Cotton being sprayed, South Carolina © Plexus/CVT
We think of cotton as a natural, pure product. However, cotton cultivation can have a dramatic impact on the environment.
Cotton plants are regularly sprayed with pesticides to limit insect damage. Herbicides are also used to control weeds. When the cotton is ready to be harvested, it is often sprayed with defoliant to remove the leaves to make mechanical picking more efficient.
If cotton is grown in dry climates, the crop will need extra water. One extreme example is in Uzbekistan and Kazakhstan, where the over-reliance on cotton as a crop has led to the shrinking of the Aral Sea. This has had a major impact on human health in the surrounding areas, because the drinking water has been contaminated by salt, fertilisers and pesticides.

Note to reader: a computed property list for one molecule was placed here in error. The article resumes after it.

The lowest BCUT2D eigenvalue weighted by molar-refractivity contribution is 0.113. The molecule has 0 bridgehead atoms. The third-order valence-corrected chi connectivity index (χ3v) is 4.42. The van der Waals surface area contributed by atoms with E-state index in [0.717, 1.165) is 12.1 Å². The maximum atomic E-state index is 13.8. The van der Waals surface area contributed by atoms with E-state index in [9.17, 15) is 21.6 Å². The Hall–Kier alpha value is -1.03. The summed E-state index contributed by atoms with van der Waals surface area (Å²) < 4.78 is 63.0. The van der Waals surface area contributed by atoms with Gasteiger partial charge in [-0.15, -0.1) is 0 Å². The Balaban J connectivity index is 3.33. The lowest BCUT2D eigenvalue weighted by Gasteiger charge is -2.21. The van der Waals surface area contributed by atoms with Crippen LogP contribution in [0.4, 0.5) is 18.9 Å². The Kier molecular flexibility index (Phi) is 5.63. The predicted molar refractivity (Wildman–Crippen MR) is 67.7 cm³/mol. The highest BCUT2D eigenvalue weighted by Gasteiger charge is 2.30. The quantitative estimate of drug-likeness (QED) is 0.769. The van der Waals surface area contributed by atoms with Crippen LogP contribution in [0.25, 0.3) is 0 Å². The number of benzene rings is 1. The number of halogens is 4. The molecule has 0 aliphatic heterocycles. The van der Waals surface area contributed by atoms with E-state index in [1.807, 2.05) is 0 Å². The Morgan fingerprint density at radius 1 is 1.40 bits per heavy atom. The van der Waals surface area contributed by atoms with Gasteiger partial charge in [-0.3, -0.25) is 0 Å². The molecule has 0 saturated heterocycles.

These environmental concerns have led to a growing consumer interest in organic cotton.
Much of the cotton grown in the world today is Genetically Modified (GM). This means the structure of the plant has been altered by adding or removing genes to create certain characteristics.
A lot of the cotton grown today has been altered to make it resistant to certain pests. This could be seen as a benefit as it reduces the need for chemicals. However, some cotton seed has been modified to be make it resistant to weedkiller. This means that the field can be sprayed with weedkiller, killing the weeds but leaving the cotton plants unaffected.
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